The case of Mostafa Hefny is a good example. In 1997 in Detroit, Michigan, Egyptian immigrant Hefny filed suit against the US government for classifying him as racially white when he was obviously black. This classification resulted from use of the obsolete Office of Management and Budget Directive #15, "Race and Ethnic Standards for Federal Statistics and Administrative Reporting," which classified Egyptians as white. Egyptians had long been considered eligible for naturalization by the courts, and the reader will recall how the Board of Immigration Appeals' 1941 reconsideration of the Thind decision in the Sharif case declared natives of the cradles of Western Civilization to be "white persons." In the early twentieth century, classification of Egyptians as white opened the door to their naturalization and no doubt other opportunities. But in 1997, Hefny complained this same classification made him ineligible for opportunities and benefits available only to minorities. Clearly, late twentieth-century changes in "common understanding" continue to add new dimensions to official-and unofficial-classifications of race.60

The history of "race" in relation to immigration and nationality law is but one example of the difficulties inherent in writing or administering legislation that employs vague concepts about which the nation is either confused, conflicted, or for which Americans do not have a concrete, constant definition. Today, legislators hear from constituents demanding action against "illegal" aliens, "terrorists," or otherwise "undesirable" immigrants. Yet even these terms exist without commonly agreed-upon definitions, without any "common understanding." The problem, at base, is the same as in 1790 when nationality law restricted naturalization to "white persons" or in 1875 when immigration law first referred to the exclusion of "obnoxious persons." Attempts to apply such provisions over two centuries invariably resulted in cases referred to the courts or administrative tribunals for reinterpretation of the statutes. Continuous efforts to refine and define Congress's original intent or to incorporate the "current understanding" of the people have given US immigration and nationality law its Byzantine nature, characterized by provisos and exemptions, each born from the case of some immigrant who confronts us with issues we, or the founding fathers, did not anticipate or comprehend.

56 Memorandum, Mary P. Clark, Hearing Review Unit, to Assistant INS Commissioner Joseph Savoretti, July 24, 1946 (Clark would later become a member of the Board of Immigration Appeals); Memorandum, G.W. Stilson to E. U. Hover, Chief, Hearing Review Unit, n.d. [July 24, 1946], file 56193/578, box 2843, accession 85-58A734, RG 85, NAB.

57 H. J. Hart, Chief, Nationality and Status Section, San Francisco, to Acting Commissioner of Immigration and Naturalization, Washington, DC, Jan. 18, 1951, file 56193/578, box 2843, accession 85-58A734, RG 85, NAB; Dictionary of Races or Peoples, Reports of the Immigration Commission, vol. 5, S. Doc. 662, 61C, 3s (1911).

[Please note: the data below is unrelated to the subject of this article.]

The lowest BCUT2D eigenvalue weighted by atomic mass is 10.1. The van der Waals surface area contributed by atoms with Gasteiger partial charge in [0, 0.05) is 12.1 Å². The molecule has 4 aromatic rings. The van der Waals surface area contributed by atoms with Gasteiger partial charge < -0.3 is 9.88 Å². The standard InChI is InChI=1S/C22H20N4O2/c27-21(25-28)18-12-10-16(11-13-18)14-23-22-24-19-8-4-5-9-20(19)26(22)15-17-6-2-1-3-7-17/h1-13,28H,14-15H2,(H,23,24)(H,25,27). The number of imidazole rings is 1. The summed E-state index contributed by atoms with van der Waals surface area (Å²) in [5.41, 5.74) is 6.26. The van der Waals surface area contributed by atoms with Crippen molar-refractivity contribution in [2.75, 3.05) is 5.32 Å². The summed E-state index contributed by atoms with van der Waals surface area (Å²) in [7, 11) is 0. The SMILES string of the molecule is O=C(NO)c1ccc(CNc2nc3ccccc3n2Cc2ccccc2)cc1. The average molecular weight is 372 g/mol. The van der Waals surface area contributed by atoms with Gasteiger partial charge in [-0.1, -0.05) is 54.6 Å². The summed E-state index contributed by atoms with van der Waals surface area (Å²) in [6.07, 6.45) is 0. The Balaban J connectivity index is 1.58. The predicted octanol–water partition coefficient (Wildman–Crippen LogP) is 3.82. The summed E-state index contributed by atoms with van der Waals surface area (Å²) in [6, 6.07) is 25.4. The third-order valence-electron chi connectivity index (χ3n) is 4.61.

58 Allen C. Devaney, Assistant Commissioner, Adjudications, to the San Francisco District Director, Mar. 13, 1951, file 56193/578, box 2843, accession 85-58A734, RG 85, NAB.

59 Devaney, "Typical Problems and Latest Developments in Naturalization Proceedings," INS Monthly Review 7 (October 1949): 51.

60 "Black or white? Egyptian immigrant fights for black classification," CNN, July 16, 1997. Hefny's story, as reported on and in Jet magazine, included Hefny's contention that it was the INS who classified him so under an "INS Bulletin." Calls to this writer in the early 1990s raised the issue and led to a merry chase with bizarre results. INS never issued such a bulletin; in fact, INS did not issue guidance regarding race after 1952. Rather, the guilty document was Office of Management and Budget (OMB) Circular A-46, Directive #15, first issued on May 3, 1974. It seems the directive was not well received and was revised May 12, 1977, then finally rescinded by OMB on April 13, 1978. The OMB stressed that the directive was obsolete, had not been in effect for two decades, and was not available. Continued searching turned up one copy of the directive still at hand in the Census Bureau. Hefny encountered the directive in use by his state government in the 1980s.

About The Author

Marian L. Smith is the senior historian for the U.S. Immigration and Naturalization Service, Washington, D.C. She writes and speaks about the history of the agency. The author thanks Roger Daniels of the University of Cincinnati for his encouragement and good advice in the writing of this article. Readers may contact Ms. Smith at

The opinions expressed in this article do not necessarily reflect the opinion of ILW.COM.